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Betrayal of trust

How can one help a victim of sexual abuse without inflicting further trauma? ANITA LAZARUS looks at this sensitive issue.

EXCERPTS from an actual conversation between 14-year-old Sunanda (S), and her friend (F).

S: The school is OK, but...

F: But what?

S: Nothing

F: Please tell me. We've never kept secrets from each other before.

S: (Hesitantly) It's not the school. It's after school...

F: Go on tell me.

S: By the time I get home from tuition, it is dark. There are these men who hang around on the path between the bus stop and my house. At first I tried to avoid them but....

F: Did they say something that upset you?

S: No, they did something.

F: What?

S: They stopped me and ... When they saw I couldn't do anything, they pushed me down, pulled up my kameez, pushed down my salwar and ...(dissolves into tears)

F: My goodness! Why didn't you scream?

S: I was scared. They were strong. It isn't only once. It keeps happening.

F: Tell your parents.

S: I'm so ashamed! Here, look at the marks under my sleeves.

F: You must speak to someone.

S: No, please. No one must know. What would I do if they knew?

Eventually, Sunanda is persuaded to talk to the school counsellor and the story unravels. Her story draws attention to her distress without shattering her known world. She is being molested by her father, not unknown strangers. Exposure will bring pain and disgrace to her parents and threaten their survival as a family, so she has silently borne the pain for over two months.

"If I were an adult within reach, what could I do?" This is a question that haunts many who encounter such stories. What can I do when I suspect that something has changed a child's environment from safe, trustworthy, kind and predictable into one that threatens healthy mental, physical and emotional growth? I could side with ignorant naive careless adults, blind to the possible presence of predators and perverts in our every-day world, or I could find ways to step in and help.

What can I do?

  • Quick intervention begins with keen sensitivity and sharp observation. Close-at-hand adults, alert to unexplained behavioural changes in children are the first to notice. An alert mother could have noticed the marks on Sunanda's arms. Other symptoms may include new and persistent pain, nightmares, loss of appetite, inert or aggressive behaviour, overt sexual behaviour, withdrawal from activities and relationships, unexplained fear of individuals or places.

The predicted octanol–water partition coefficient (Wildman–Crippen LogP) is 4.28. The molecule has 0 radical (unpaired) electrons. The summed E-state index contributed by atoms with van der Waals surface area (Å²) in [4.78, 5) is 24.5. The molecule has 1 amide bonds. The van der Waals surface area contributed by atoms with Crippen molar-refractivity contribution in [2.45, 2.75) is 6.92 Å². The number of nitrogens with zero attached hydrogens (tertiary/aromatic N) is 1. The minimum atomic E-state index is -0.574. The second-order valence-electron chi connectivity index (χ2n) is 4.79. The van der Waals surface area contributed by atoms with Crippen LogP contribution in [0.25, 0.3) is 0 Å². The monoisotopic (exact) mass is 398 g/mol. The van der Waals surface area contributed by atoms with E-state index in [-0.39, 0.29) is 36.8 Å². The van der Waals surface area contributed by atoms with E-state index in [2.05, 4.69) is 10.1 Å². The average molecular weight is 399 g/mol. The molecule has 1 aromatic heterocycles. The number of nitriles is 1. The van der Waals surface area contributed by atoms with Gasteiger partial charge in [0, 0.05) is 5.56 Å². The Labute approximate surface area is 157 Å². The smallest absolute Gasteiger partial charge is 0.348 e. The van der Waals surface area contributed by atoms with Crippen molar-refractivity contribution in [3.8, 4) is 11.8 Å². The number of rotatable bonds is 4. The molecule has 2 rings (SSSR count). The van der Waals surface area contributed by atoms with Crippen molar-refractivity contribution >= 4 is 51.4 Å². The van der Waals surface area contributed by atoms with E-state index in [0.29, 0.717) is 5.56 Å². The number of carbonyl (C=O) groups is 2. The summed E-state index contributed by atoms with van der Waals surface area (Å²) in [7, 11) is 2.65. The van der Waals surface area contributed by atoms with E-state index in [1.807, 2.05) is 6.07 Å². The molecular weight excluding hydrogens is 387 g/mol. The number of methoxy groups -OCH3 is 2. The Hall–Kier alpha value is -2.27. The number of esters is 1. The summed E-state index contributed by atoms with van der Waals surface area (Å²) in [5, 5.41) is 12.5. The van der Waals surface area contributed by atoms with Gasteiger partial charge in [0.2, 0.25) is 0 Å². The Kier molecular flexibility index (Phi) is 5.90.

• Gently engage the child in conversation or activities that draw out and reconstruct what happened. A down -to-earth matter-of-fact approach devoid of judgment is best, no matter how horrific the details. As a survival mechanism the child will minimise, avoid or deny what is happening, but with patience and persistence one can pick up enough clues.

  • Be prepared if you are a first-line helper. Other family members, teachers, social workers, neighbours, pastors and NGOs are often first-line helpers because of their proximity to the child. A first-line helper needs skills to help the child pick up the emotional, physical and psychological pieces. Such training is available with existing organisations dealing with sexual abuse. A caring heart and training in skills goes a longer way than the expert professional help that limited time and money can buy.

  • Break the silence carefully choosing whom to involve. Sexual abuse has already left the child feeling betrayed, ashamed and guilty; involving the wrong person could result in the child's refusal to engage in the process altogether. Proceed to report your concern to other responsible adults who are second-line helpers. Such helpers may include police, heads of institutions, doctors, psychiatrists and other professionals.

    Pinki Virani's Bitter Chocolate lists professionals to whom referrals can be made. Report your concern without being judgmental.

  • Build a prevention system that goes beyond punishing, blaming and denying. Have a place where they feel safe to talk about what bothers them. Build trust by listening to and believing what they say.

  • Familiarise them with the children's help line number available in all metros. It is 1098. Harness local organisations like Rotary club, Lions Club, Doctor's associations, the civic administration, schools, churches and other social service minded organisations to put in place programmes that increase awareness to such issues.

    The writer can be contacted at:

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